John Doe
Low Art

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Low Art

John and Karen are at a casino, playing blackjack. Karen complains that going to a casino is not a typical lunch break, and that she's losing her rent money. John says that he's given her plenty of pointers. Karen scoffs at John's probability statistics, because she thinks that "gambling is all about luck." She then proceeds to hit on a fifteen, and ends up with twenty-five. Well, there's luck and then there's just stupidity. John quotes Boethius on the subject of chance, and Karen tells him to "Boe-ite [her]." Okay, that was kind of funny. John gets twenty-one, and then offers up advice to all of the other gamblers at the table, and they all win. He would have so gotten kicked out of the casino by now. The dealer busts, and everyone applauds John Doe. And then the dealer doesn't call the pit boss or security for some reason. John tries to get Karen to stay for one more hand by giving her some chips. Karen hits on a twelve, despite John's protestations. She gets twenty-one. John stands, and encourages everyone else at the table to do the same, so they do, each betting a whole stack of chips. Of course, the dealer gets twenty-one, and everyone but Karen loses. John sputters about "a statistical aberration." Okay, if he hadn't been kicked out by now, the other gamblers are surely going to kick his ass. Right? Wrong. Karen and John make a quick exit.

Two security guards walk through an art museum, discussing football. An alarm sounds alerting them to a security breach on the second level. A whole group of guards runs over the West Gallery and enters cautiously, guns drawn. One of them notes that "the ring is gone." None of the other artwork has been touched. But a female security guard, Cheryl Evans, is lying dead on the floor, victim of an apparent gunshot wound.

Frank surveys the crime scene, trying to get information from the museum's director about the victim. The director is more concerned about the missing Bishop's Ring than the dead security guard. Frank sets him straight. The director says that Cheryl worked for them for five or six years. Frank orders a cop to swab the exit in case the perp left fibers. The director says that didn't happen. Cut to the security guard HQ. The director explains that the gallery is magnetically sealed and bolted from the inside every night. The guards are locked in for four-hour shifts. Frank watches the tape of the shooting, taken from a security camera. On the screen, Cheryl drops to the ground, but a giant statue obstructs most of the view. Frank checks the other angles and wonders where the shooter is, and then asks if the main door is the only way in or out of the West Gallery. The security guard says that "a fruit fly couldn't get in without [them] knowing." Frank wonders why there isn't a camera trained on the Bishop's Ring. The guard says that there's supposed to be, and the director realizes that the camera has been moved off its axis. Frank says he's going to call a specialist, John Doe. The director asks who that is, and Frank replies, "Beats the hell out of me." No one talks like that. In the real world, the director would have been like, "Are you high? What in the hell are you talking about?" Then again, I'm asking for realism from this show, and I'm sure John could tell me that the probability of that happening is pretty low.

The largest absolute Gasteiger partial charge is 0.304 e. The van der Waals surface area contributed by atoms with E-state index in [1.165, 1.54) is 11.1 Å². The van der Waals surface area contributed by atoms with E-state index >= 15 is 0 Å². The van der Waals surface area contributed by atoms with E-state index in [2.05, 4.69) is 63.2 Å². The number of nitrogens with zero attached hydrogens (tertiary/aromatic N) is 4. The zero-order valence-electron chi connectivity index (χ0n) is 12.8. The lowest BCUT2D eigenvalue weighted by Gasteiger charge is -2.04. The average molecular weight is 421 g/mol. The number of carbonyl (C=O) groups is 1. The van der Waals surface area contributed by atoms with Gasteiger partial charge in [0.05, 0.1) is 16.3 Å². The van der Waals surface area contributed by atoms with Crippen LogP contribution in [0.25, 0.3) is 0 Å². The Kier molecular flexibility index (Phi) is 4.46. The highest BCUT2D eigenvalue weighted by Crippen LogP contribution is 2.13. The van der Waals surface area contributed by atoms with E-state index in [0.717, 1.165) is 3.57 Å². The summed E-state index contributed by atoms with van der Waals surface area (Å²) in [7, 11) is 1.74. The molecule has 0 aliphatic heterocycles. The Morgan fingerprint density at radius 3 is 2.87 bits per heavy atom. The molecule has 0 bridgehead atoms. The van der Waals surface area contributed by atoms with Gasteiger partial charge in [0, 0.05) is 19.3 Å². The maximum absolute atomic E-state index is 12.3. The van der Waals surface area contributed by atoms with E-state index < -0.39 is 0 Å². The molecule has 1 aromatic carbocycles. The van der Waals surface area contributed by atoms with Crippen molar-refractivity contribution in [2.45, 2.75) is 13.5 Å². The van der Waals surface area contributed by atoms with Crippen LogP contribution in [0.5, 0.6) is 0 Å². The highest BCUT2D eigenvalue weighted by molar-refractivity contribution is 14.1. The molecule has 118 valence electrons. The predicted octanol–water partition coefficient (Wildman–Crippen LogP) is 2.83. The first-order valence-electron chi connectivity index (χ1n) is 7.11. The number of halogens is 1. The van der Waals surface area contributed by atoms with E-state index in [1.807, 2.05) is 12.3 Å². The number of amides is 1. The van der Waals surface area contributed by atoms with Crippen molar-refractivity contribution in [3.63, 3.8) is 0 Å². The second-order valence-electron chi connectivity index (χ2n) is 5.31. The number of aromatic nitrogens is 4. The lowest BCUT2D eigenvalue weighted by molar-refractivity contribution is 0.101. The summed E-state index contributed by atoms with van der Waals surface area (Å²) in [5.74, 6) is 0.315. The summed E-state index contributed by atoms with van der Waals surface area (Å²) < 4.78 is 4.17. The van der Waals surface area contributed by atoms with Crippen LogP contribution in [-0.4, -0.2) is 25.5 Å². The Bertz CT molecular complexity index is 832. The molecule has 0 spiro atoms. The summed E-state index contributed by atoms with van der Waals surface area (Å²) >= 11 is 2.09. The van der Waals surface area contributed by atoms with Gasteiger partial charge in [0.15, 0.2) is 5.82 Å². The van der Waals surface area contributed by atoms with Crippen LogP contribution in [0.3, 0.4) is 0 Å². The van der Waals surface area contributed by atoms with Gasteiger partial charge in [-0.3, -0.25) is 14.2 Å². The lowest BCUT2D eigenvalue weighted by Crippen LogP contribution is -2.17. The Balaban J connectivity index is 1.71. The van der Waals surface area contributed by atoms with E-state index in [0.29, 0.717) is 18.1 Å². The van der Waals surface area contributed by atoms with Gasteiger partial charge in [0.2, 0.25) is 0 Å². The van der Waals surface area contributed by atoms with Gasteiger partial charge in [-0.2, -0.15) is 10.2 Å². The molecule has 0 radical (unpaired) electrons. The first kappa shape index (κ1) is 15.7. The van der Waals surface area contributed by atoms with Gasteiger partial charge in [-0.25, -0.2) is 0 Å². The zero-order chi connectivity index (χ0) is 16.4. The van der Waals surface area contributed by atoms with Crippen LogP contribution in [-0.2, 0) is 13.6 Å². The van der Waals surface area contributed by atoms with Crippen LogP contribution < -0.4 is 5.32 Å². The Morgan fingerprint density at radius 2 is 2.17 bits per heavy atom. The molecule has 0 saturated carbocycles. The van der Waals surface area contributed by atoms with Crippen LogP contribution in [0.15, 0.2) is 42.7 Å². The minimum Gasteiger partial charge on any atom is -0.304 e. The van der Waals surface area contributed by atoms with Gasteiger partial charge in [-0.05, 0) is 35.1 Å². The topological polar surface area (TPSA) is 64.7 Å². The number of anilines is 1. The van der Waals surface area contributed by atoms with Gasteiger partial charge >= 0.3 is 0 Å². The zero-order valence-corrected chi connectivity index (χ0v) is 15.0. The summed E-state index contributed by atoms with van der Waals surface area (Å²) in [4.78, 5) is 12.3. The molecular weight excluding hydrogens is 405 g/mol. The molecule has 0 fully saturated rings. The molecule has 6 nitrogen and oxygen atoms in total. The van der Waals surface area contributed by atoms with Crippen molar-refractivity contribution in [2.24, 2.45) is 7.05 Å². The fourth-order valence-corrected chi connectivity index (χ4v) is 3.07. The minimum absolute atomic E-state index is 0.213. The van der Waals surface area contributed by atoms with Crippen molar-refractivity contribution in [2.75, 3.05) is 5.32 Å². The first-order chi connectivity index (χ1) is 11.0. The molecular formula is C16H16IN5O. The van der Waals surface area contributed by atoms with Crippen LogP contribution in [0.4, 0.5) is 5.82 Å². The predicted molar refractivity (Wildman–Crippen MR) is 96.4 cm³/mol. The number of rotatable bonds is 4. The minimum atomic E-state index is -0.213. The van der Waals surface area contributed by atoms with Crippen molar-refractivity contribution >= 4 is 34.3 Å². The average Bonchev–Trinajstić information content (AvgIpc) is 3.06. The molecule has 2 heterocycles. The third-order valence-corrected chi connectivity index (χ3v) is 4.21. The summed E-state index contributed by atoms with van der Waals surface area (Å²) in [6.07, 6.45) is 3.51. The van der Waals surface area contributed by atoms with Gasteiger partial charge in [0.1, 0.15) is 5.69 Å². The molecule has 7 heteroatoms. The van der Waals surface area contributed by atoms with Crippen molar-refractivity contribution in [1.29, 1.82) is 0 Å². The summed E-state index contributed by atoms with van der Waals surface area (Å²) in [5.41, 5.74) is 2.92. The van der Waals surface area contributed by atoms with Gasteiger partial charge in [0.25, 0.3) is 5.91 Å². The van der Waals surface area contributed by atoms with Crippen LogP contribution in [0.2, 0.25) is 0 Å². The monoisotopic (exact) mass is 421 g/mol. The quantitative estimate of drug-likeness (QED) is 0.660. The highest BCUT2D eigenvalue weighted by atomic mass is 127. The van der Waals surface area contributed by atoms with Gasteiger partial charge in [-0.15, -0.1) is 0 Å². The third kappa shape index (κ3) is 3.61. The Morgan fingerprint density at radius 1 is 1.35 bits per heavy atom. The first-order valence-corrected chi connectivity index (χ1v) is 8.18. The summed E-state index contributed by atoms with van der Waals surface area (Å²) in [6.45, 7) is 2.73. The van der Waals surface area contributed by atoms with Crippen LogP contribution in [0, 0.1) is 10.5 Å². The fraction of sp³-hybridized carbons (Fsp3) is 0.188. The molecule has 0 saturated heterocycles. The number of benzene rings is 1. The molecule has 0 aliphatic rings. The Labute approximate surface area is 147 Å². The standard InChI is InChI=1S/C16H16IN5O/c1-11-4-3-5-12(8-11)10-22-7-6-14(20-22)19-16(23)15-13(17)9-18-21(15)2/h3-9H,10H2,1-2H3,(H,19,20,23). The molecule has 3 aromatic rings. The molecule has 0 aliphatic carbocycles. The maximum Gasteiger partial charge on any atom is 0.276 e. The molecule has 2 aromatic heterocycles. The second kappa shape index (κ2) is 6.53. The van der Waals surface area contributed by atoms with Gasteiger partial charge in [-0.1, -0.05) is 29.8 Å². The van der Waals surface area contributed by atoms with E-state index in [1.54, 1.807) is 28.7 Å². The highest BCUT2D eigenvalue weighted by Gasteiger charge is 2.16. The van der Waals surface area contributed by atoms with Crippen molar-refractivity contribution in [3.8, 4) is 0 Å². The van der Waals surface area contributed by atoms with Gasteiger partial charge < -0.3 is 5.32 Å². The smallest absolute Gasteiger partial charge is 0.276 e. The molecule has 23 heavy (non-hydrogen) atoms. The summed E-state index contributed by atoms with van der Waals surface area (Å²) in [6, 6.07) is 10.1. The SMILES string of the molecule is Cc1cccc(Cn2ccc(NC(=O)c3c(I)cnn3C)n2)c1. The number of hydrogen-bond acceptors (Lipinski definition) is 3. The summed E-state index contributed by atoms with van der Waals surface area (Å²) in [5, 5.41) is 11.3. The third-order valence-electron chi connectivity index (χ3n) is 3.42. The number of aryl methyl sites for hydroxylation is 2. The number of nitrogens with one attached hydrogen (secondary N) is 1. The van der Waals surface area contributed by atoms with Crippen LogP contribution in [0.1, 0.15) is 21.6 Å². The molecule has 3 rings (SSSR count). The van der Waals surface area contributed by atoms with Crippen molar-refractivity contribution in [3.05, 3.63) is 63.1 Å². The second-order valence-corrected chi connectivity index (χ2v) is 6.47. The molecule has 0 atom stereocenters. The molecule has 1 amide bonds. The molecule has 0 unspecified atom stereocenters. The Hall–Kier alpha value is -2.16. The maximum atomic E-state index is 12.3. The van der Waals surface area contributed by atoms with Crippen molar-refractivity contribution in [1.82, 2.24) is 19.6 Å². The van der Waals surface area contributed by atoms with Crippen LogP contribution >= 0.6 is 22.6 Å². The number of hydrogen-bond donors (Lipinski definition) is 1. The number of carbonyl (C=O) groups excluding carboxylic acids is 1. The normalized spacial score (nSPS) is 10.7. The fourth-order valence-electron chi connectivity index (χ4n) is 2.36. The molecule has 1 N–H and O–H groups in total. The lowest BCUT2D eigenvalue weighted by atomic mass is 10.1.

John and Frank stand in the West Gallery as Cheryl's corpse is wheeled out in a body bag. Frank runs down what they know: "A thief invisibly sneaks into a locked box. He kills a guard, evades three cameras, then pulls a vanishing act with a diamond ring as big as a kumquat." John babbles some facts about diamonds. A forensics guy calls Frank over and says that only the victim's prints were on the gun, so there must have been a struggle and the thief managed to turn Cheryl's gun back on her. John notices the details of the security system, and then says that the motion detector on the display case is miscalibrated. The director thinks that's impossible, so John has the detector armed and then gets Frank to move towards the case. No alarm sounds. He has Frank move towards one of the paintings, and the alarm goes off. John announces that by the time the alarm went off, the thief had the diamond in his hand. Aren't they making a lot of assumptions here about the gender of the thief? Frank asks sarcastically if the thief was both invisible, since he didn't show up on any cameras, and walked through the wall. John says he's just warming up.

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John Doe

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